Let the joy begin. And let it begin with music.
On Saturday, July 17, a mission to bring “citizen joy” to downtown Walla Walla commences with the first event of the new “Walla Walla Presents Summer Concert Series,” a collaboration between the Downtown Walla Walla Foundation and Walla Walla city officials.
At 5 p.m. musician Diego Romero will take the stage in the First Avenue section between Alder and Main streets that’s been dedicated by the city as the “First Avenue Plaza” eating, drinking and gathering spot.
Romero is locally renowned for his vocals and guitar work in the blues funk genre. He will be followed onstage at 8 p.m. by Daniel Kosel and Madrona Road, playing a blend of country, rock and blues — or as Kosel likes to call it, “crues” — until 10 p.m.
That’s just the beginning, said Kathryn Witherington, executive director of Downtown Walla Walla.
Through Sept. 11, there will be free concerts every Saturday evening at 5 p.m. and 8 p.m. in the same spot, featuring musicians who are local, regional and beyond.
The hope is that the concert series will not only provide several hours of entertainment, but also coax people who live here to come downtown, Witherington said.
The year 2021 was supposed to see the launch of the Range Amphitheater, a temporary outdoor concert venue at the city-owned Veterans Memorial Golf Course’s driving range. The Steve Miller Band, ZZ Top and other big-name music acts had been lined up to perform here as part of the city’s efforts to bring musical performances in town.
The downtown series was also supposed to begin last year as a tie in with the larger concerts, Witherington said.
“The goal was that people would come to town for national tours on Thursdays or Sundays, and plan their trip around staying in Walla Walla for the weekend. We wanted to extend that trip beyond just the one concert," she said.
“COVID obviously messed that up, but it allowed us to do a soft launch of just the downtown concerts this year.”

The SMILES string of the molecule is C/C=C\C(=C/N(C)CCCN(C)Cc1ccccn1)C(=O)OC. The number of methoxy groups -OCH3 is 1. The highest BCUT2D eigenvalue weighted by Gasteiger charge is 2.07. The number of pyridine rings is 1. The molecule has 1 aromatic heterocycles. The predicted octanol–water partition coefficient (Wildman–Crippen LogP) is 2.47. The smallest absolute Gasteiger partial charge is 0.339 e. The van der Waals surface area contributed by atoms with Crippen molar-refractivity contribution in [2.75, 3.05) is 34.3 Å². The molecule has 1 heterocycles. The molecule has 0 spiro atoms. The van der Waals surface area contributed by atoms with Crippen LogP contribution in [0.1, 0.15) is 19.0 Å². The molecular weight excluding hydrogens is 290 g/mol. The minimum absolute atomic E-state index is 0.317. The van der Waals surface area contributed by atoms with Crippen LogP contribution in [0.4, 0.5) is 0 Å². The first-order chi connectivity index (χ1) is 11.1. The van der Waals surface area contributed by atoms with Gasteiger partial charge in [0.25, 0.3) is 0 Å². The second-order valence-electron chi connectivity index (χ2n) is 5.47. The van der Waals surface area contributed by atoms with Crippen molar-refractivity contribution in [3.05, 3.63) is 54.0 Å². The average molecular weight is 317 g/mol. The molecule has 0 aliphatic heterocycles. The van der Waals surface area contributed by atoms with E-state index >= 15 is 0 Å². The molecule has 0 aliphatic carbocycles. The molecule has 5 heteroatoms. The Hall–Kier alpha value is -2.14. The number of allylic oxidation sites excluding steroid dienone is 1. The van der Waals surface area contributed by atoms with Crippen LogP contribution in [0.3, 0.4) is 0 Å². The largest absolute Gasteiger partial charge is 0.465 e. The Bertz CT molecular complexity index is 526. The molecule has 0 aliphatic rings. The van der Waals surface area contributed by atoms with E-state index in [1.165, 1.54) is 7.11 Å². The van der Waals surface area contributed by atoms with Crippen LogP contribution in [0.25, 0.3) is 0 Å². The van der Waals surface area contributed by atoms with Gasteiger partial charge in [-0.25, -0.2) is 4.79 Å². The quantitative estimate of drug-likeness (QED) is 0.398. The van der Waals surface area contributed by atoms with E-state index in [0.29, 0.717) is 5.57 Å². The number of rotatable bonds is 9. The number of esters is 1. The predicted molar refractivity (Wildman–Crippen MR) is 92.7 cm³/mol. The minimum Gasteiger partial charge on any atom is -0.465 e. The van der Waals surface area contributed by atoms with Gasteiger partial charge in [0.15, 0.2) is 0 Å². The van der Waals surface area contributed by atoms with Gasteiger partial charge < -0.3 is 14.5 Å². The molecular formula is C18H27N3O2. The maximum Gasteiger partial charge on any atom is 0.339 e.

Over and over, surveys answered by Walla Walla residents have shown people want more to do downtown in the evenings, City Manager Nabiel Shawa said.
And since the 2015 Gentlemen of the Road three-day festival, which featured musicians from global to local, people have hungered for more live music performances, Shawa and Witherington said.
Saying ”yes” to those requests not only slakes the thirst of music fans here, it adds extra bonus points to Walla Walla’s hospitality scene.
There are a few fixes needed there, Shawa said.
“When people come over here, they can have these great, internationally acclaimed wines, the beautiful downtown, our lovely climate … But then what? They’ve had a lovely dinner, but (downtown) closes down pretty early.”
Not only is Walla Walla is in competition with similar communities for people’s vacation dollars, he said, but in surveys people ages 30-45 score the town low in entertainment and activities.
That’s bad news to a community that need the skill sets, talent and engagement of young professionals who are returning to the area to raise their own families, Shawa explained.
“We have to have an environment that feeds that and this series is a pretty important part of providing that for an age group that is critical to our future.”
While few people consider this, there is also a need to defend Walla Walla’s status as a vacation destination, he said.
“We think we have better wines, better food and a better downtown. And now we can offer music. We think people will like it, getting out on beautiful summer nights. And just maybe some of the shops will stay open.”
The city put its money where its mouth is and took $68,000 from its economic development pot to sponsor the concert series.
“We’ll see how it works out,” Shawa said. “I really want to see this run for three years, for it to become ingrained and see the results. And combining it next year with the national acts, it will create another point of interest.”
Further enticement to draw concert attendees includes a professional stage and professional concert lighting, Witherington said.
Seating for the free concerts will be on a first-come basis and people can bring their own chairs. Businesses surrounding First Avenue Plaza will be open, she added.
Shawa said everyone involved in the project understands how powerful music is, including that it gives people an opportunity to congregate — especially important after the last pandemic 16 months.
“We think people here will like it. We think tourists will like it and we think that the millennial generation that is so important to our future will like it,” he said.
Witherington defines the project this way: “We are investing in citizen joy. We want people to be happy. To live in a city where joy is celebrated is so amazing.”